The California Privacy Protection Agency (CPPA) is seeking comment on privacy rules requiring certain large businesses to conduct annual cybersecurity audits and risk assessments if the state believes they are placing consumer data at risk.

The rules are part of a package of regulations the CPPA is drafting to implement the California Privacy Rights Act (CPRA), an update to the state’s sweeping 2018 data privacy law, the California Consumer Privacy Act (CCPA).

The CCPA grants comprehensive privacy rights to California customers of large businesses and employees who are residents of the state. The CPRA took effect Jan. 1; the CPPA is drafting the rules to implement it, which it expects to finalize by July 1 or later.

The CPRA mandated the agency write cybersecurity audit and risk assessment rules for businesses whose processing of consumer personal data presents “significant risk to consumers’ privacy or security,” according to the CPPA’s request for comments published Friday.

The agency also will write rules concerning use of automated decision-making technology by businesses regarding consumers’ opt-out rights and their access to data.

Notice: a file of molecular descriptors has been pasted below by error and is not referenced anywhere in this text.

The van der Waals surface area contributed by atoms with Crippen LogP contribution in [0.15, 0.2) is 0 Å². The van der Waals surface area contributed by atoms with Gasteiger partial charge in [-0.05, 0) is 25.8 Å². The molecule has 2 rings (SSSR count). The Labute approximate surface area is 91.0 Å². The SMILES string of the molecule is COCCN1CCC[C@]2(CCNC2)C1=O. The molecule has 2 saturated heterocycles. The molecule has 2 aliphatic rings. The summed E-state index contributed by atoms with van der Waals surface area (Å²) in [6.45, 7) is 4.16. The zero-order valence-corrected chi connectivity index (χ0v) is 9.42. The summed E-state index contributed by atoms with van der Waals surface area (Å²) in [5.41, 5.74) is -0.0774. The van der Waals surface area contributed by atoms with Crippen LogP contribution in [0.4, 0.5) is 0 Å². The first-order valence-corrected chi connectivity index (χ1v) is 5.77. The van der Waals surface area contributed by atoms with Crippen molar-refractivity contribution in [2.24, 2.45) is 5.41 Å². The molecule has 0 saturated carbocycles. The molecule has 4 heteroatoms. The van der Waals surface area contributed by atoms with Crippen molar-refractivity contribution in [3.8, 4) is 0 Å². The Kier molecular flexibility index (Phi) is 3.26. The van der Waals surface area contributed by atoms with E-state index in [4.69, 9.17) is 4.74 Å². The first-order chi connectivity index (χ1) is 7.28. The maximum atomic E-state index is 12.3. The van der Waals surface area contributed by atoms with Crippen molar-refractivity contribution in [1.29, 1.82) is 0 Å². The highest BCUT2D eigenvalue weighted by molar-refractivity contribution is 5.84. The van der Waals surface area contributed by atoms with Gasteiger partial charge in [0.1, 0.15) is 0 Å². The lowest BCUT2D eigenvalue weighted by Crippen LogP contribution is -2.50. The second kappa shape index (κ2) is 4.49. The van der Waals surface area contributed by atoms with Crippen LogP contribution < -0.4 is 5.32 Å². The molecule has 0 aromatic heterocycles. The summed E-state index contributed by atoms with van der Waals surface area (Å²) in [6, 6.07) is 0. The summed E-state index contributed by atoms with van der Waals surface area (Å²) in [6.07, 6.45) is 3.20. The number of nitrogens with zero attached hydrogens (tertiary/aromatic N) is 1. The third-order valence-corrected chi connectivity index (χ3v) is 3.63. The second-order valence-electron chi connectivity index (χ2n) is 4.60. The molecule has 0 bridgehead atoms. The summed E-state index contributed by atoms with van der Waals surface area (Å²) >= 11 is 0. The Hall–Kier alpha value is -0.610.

The CPPA posted more than five pages of questions on the topics and is seeking feedback until March 27.

In deciding which businesses must conduct cybersecurity audits, the agency will consider “the size and complexity of the business and the nature and scope of processing activities.”

The annual audits must include a definition of the scope of the audit and be independent, the agency said.

Among other questions, the CPPA asked what additional cybersecurity audits, assessments, or evaluations it should consider adding to its regulations.

“What gaps or weaknesses exist in businesses’ or organizations’ completion of or compliance processes with these cybersecurity audits, assessments, evaluations, or best practices?” the agency questioned. “What is the impact of these gaps or weaknesses on consumers?”

Risk assessments must be submitted to the agency on a “regular basis” and show whether the company’s processing of personal data includes sensitive information, such as Social Security numbers and precise geolocation data. The assessments must weigh the benefits to the business, consumers, stakeholders, and public of processing the data against the potential risk to consumers, the CPPA said. The goal of the businesses should be to reduce or prohibit the procedures that place consumer personal data at risk, the agency said.

The rules pertain to companies with annual gross revenue of $25 million or more. The agency is seeking comments about compliance considerations for risk assessments for businesses that make less than $25 million in annual gross revenue.